The phallus has been dated via multiple radiocarbon measurements to 28,000 years ago. The find is 19.2 cm long, 3.6 cm wide and 2.8 cm thick and has been reconstructed from 14 fragments discovered from an archaeological horizon rich in stone tools and containing abundant burnt materials.
The finds stem from excavations in 2004 and from earlier seasons. The artifact has an elongated form that does not occur naturally. The clear evidence for grinding and polishing support the interpretation that the shape is man-made. One end of the siltstone phallus has several deeply incised rings, that were cut using a sharp stone tool.
In the Paleolithic, also known as the Old Stone Age, figurative representations often are combined with functional tools. In this case the phallus from Hohle Fels was used as a hammerstone, as is indicated by several areas showing usewear from stone knapping. This find was both a functional tool and a masculine symbol.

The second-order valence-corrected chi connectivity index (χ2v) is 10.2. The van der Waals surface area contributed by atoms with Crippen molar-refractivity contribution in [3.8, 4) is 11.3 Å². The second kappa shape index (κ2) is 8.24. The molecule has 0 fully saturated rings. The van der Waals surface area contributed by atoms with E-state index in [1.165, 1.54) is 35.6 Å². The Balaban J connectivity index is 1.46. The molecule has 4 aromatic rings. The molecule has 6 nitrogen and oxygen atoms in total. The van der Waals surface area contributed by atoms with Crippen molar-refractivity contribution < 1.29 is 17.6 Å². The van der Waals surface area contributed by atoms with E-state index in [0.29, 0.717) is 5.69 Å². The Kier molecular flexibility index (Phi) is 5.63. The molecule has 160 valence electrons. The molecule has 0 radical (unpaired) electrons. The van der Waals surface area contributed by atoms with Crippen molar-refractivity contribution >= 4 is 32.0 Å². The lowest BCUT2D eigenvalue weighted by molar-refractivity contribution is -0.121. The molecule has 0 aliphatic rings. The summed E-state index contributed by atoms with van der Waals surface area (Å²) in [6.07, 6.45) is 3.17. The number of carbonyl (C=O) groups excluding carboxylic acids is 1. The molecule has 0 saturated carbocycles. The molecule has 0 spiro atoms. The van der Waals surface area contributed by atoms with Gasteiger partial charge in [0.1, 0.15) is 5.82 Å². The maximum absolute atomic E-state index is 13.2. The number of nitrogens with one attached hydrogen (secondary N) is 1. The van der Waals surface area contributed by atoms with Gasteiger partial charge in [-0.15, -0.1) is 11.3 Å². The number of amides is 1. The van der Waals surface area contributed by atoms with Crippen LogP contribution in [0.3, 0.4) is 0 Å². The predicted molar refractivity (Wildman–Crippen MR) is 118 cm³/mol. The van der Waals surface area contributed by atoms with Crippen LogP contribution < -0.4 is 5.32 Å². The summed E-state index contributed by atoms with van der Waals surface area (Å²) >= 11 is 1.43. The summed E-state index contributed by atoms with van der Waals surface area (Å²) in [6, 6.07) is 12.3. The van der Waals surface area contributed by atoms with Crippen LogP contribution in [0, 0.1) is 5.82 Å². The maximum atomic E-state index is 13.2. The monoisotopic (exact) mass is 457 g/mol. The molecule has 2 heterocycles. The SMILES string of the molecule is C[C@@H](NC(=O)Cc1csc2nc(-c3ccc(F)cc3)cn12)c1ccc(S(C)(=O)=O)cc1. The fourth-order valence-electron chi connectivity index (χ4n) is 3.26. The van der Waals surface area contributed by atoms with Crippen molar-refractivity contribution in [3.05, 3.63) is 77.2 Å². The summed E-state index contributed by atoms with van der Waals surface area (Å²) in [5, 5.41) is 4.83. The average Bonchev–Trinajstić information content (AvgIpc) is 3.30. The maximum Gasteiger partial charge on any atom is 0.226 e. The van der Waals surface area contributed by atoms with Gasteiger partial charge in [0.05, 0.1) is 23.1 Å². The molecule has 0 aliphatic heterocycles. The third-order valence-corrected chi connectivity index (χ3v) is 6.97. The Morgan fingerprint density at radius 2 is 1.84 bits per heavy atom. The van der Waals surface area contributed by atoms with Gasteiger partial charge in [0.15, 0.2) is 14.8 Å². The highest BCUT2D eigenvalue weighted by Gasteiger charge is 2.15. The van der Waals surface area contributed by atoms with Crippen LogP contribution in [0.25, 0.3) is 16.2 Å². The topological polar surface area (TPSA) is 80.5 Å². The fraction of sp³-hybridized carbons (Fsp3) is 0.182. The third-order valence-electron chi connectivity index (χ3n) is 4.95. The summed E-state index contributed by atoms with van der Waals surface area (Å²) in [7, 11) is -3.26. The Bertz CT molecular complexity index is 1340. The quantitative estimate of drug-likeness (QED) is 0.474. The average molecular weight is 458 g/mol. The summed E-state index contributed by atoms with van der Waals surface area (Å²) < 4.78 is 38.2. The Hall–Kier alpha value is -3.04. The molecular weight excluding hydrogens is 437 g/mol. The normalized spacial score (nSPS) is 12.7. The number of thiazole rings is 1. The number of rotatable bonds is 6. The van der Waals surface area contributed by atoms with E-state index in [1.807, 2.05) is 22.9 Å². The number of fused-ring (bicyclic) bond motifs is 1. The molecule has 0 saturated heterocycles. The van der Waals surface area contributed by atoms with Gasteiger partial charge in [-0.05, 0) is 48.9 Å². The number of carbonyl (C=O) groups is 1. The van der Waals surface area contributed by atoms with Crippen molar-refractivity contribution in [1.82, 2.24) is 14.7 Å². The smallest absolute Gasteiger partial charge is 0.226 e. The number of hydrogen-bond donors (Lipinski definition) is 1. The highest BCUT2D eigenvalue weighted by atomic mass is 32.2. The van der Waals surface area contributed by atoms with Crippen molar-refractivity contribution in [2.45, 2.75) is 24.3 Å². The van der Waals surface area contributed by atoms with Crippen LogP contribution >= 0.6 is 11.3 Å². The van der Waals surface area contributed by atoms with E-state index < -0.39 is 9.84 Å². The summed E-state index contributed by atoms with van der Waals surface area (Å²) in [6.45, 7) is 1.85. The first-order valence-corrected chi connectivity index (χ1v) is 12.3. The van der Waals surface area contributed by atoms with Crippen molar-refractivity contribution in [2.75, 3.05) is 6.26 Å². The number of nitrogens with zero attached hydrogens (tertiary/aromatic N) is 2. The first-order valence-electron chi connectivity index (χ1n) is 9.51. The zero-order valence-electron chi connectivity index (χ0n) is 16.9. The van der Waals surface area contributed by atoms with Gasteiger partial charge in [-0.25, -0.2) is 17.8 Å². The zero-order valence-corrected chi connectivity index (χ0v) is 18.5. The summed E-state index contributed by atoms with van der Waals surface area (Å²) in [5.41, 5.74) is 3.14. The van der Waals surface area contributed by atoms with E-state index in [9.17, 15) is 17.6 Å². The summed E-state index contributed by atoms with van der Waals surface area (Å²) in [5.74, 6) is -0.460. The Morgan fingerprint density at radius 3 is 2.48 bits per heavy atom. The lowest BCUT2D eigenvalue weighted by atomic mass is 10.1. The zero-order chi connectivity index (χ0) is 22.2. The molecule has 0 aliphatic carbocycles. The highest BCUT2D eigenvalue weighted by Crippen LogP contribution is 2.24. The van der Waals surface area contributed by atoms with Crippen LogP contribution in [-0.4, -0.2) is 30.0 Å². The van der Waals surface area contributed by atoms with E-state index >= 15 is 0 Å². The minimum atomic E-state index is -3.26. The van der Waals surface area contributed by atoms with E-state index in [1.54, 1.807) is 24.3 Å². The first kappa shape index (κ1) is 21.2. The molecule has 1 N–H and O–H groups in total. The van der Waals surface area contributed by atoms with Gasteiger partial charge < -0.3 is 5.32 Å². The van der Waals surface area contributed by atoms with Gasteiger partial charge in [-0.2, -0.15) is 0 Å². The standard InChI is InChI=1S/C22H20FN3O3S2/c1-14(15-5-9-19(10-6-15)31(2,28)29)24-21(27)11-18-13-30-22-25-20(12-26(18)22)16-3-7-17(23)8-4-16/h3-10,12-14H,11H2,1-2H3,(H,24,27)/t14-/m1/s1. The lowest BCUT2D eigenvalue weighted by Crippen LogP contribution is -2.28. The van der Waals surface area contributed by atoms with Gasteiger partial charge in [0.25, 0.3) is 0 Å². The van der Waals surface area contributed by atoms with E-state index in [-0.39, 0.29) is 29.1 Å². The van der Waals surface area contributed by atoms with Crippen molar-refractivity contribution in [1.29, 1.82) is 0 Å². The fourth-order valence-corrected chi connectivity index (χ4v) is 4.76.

Finds of this kind are entirely unknown in Swabia and are extremely rare in other Ice Age contexts, including the Gravettian, which is best known for its abundant female imagery. The new findings from Hohle Fels are published in the current issue of the journal Archaologische Ausgrabungen in Baden-Wuerttemberg.
The Phallus from Hohle Fels will be featured in a special exhibit in the Prehistory Museum in Blaubeuren, entitled: Ice Age Art: Definitely Masculine. The special exhibit will run until January 6, 2006.